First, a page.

public class Startup
{
   public void Configuration(IAppBuilder app)
   {
      app.Run(context =>
      {
         context.Response.ContentType = "text/plain";
         return context.Response.WriteAsync("Hello World!");
      });
   }
}

How easy is that? Simply define the behavior you want for any given URL endpoint (the above code uses a single behavior common to all endpoints for this app). Note how the code is async by default, just like in Node. Who says an old dog can’t learn new tricks!

To be clear, the code above will work on any Katana host… IIS, OWIN.exe (an MS-provided console host similar in concept to Node.exe), or your own custom host implementation. This ability to choose between multiple host and server options for executing the same application code is a very useful feature of Katana that Node doesn’t offer today.

But wait, there’s more! As great as Katana is, it suffers from a relative weakness in the common scenario of IIS host + ASP.NET server infrastructure… it’s dependent upon System.Web, the monolithic assembly that defines not only the core ASP.NET pipeline types (HttpApplication, HttpContext, IHttpModule, IHttpHandler, etc.) but also the types that make up the old-school Web Forms programming model… pages, controls, view state (!) and the rest. Do you really want to drag all that stuff into your modern, supposedly lightweight, Katana-enabled AppDomain? Yeah, the ASP.NET team didn’t figure you would, either.

So they’ve created Project Helios. Helios is an incubation project meant to publicly flesh out ideas around hosting OWIN-enabled applications within IIS (where they can take advantage of things like IIS security, caching, process lifecycle management, etc.) but without the necessity of dragging System.Web into your AppDomain. Helios is a pre-alpha release so we have to tread lightly with comparisons; nevertheless, Helios does demonstrate significantly reduced per-request memory consumption compared to ASP.NET-hosted OWIN apps, which bodes well for a simplified, highly scalable .NET web stack in the (hopefully) near future. This is great news for ASP.NET developers; you can prepare today by taking a closer look at OWIN and Katana. And finally, let the ASP.NET team know that you want an official, fully supported Helios-like stack from them, pronto! Smile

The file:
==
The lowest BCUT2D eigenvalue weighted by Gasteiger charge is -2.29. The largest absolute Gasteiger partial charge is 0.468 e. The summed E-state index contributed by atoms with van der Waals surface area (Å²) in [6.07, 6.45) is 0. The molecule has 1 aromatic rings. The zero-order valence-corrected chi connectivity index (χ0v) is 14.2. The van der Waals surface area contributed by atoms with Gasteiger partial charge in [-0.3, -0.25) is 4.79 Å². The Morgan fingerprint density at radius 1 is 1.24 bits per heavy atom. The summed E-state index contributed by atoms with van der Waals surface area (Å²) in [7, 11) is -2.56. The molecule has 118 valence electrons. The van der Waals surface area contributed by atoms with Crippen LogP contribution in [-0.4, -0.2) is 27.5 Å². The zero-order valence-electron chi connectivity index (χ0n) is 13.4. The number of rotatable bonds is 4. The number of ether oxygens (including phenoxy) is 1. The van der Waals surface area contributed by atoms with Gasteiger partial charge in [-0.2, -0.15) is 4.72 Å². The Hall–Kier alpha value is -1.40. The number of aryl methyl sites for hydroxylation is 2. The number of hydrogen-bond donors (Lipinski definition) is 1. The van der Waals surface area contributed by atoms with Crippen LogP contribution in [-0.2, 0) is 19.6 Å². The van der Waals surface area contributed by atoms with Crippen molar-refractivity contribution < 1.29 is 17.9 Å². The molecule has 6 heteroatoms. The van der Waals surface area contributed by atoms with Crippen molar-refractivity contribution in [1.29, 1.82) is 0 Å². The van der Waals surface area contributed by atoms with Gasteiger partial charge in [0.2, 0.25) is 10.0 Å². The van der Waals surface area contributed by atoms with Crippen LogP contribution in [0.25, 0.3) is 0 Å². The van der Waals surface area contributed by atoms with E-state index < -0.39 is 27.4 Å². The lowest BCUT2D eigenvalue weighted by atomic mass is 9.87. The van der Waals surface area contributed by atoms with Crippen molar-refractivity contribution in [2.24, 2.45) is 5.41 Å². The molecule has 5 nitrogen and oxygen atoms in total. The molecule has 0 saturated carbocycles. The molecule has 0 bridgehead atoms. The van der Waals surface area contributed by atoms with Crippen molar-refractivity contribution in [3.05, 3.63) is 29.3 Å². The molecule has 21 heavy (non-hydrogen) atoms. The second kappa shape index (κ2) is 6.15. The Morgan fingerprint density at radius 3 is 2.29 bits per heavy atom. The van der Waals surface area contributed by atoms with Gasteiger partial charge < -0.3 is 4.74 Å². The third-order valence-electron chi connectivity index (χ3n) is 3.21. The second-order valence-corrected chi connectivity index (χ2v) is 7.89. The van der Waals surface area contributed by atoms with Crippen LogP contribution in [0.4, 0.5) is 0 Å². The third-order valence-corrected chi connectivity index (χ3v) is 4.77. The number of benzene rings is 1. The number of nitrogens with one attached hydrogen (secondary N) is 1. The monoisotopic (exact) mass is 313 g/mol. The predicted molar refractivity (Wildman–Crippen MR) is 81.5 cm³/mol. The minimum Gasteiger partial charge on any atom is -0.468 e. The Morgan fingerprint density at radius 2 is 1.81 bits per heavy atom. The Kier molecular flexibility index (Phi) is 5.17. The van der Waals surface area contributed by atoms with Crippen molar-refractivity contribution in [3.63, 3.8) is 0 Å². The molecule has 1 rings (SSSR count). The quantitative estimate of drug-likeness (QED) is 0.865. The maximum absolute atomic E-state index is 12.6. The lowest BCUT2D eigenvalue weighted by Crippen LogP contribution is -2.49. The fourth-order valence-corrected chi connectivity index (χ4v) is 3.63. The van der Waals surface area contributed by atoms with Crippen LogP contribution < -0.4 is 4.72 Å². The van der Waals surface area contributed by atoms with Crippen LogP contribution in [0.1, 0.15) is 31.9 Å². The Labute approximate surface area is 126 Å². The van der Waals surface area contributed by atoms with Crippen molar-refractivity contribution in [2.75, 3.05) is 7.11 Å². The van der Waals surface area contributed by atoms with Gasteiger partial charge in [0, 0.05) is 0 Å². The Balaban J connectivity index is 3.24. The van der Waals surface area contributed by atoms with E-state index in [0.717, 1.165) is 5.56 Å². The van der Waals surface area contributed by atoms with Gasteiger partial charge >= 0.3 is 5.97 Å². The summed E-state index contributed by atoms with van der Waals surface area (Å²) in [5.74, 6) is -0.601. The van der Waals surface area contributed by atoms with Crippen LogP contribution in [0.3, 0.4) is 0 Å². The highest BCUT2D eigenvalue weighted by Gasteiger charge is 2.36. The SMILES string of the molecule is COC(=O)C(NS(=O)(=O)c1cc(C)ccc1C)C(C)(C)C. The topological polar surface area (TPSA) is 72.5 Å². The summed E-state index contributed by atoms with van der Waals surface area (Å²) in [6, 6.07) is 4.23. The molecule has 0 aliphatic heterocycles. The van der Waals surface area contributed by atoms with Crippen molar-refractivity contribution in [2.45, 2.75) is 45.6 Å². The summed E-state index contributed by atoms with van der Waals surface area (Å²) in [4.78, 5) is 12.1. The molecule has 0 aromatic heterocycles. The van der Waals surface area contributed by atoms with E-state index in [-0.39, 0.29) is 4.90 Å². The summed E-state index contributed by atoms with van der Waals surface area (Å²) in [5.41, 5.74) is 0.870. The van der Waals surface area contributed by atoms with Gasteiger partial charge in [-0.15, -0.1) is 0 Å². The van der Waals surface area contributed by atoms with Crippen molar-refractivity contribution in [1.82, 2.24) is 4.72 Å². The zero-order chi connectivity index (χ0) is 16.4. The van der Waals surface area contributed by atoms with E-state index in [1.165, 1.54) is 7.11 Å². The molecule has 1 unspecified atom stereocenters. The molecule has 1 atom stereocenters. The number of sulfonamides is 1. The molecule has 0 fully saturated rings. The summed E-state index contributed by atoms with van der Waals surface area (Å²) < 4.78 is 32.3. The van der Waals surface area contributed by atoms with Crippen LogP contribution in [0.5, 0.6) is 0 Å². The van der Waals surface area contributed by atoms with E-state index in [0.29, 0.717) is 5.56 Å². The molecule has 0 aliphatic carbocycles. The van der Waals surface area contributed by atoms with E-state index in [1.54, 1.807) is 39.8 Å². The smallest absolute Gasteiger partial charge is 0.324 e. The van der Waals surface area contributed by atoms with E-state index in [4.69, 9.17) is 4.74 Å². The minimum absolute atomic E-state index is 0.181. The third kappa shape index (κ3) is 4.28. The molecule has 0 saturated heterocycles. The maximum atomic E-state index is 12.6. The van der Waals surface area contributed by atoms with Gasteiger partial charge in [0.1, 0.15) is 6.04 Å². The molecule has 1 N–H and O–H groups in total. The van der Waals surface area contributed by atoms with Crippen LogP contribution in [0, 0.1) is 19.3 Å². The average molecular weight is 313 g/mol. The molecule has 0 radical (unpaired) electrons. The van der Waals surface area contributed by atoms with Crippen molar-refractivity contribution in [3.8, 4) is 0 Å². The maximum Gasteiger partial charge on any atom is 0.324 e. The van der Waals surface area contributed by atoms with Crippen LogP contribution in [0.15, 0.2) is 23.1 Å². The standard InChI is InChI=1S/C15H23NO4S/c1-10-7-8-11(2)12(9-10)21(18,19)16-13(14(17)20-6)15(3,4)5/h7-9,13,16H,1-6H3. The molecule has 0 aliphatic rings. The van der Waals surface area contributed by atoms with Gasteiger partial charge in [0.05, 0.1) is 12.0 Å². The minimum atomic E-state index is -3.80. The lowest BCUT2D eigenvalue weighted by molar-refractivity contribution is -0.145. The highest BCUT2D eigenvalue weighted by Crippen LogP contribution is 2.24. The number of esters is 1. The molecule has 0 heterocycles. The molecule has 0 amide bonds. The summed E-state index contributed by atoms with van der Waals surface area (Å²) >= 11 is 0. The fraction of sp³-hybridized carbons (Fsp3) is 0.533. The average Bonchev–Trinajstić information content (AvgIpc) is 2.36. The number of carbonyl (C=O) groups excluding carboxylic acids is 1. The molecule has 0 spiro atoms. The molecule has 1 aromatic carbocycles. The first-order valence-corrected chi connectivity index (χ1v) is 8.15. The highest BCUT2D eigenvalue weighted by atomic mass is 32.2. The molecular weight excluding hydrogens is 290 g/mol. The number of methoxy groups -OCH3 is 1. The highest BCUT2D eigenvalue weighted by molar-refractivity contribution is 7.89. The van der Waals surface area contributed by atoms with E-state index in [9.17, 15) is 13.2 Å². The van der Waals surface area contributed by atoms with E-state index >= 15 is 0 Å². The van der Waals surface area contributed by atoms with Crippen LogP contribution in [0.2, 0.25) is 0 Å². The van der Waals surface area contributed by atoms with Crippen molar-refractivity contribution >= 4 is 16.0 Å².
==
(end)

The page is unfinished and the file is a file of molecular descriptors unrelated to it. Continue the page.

3. Node’s “JavaScript Everywhere” Is Great! Unless It Isn’t

One of the big arguments for Node is that you get to use JavaScript throughout your entire application stack (I’ve presented this argument favorably myself). And frankly there are some really nice advantages to that.

Unless you don’t have any solid JavaScript programmers on your team. And unless you’re willing to pay good money to hire some of the most in-demand tech talent in the market today. And unless you’re willing to rewrite your entire application in JavaScript (or you’re starting from scratch… in which case you may not have the rewrite problem but you’ve certainly got the “where do I find solid JavaScript developers” one).

For folks coming from a more traditional OO language like C#, mastery of (hell, proficiency in) JavaScript can be an elusive thing. Prototypal inheritance can be very powerful, but is also a lot of rope to hang yourself with. Variable scope “rules” are, um, interesting. Type coercion is, at times, seemingly random. “typeof NaN === ‘number’”. Trust me, there’s more where that came from. None of this is insurmountable and productivity in JavaScript is not only possible but demonstrably so. Things like TypeScript really help, especially for the C#-to-JS converts. Just don’t expect overnight success.

This is part of the reason that, for all its trendiness, Node is still a relative newcomer to the enterprise. Sure, plenty of Valley cool kids have been hacking away with it for years (and no doubt interest from the enterprise guys will be their cue to move on to the next hipster app framework). But in the near term, if you’re looking to bring in Node talent to work on BigCorp.com, you’re likely in for a bit of a struggle. That doesn’t mean you shouldn’t care about Node… just set realistic expectations.

Too, it’s important to note that client-side JavaScript development is similar but distinct to server-side dev… its not so much that the language is different (its not), but that the concepts and patterns have only a certain amount of overlap. You need folks who not only understand JavaScript, but also understand network latency, asynchrony, server security, scaling out vs. up, cloud testing and deployment, efficient data access, etc. etc. Even an otherwise excellent client-side JS dev might not have a complete grasp of these. On the other hand, if your company has been doing .NET web development for more than five minutes, I bet you’ve got a few folks on your team right now who know about this stuff. They might not be Node gurus (yet), but they’ve probably got valuable knowledge you can and should be taking advantage of.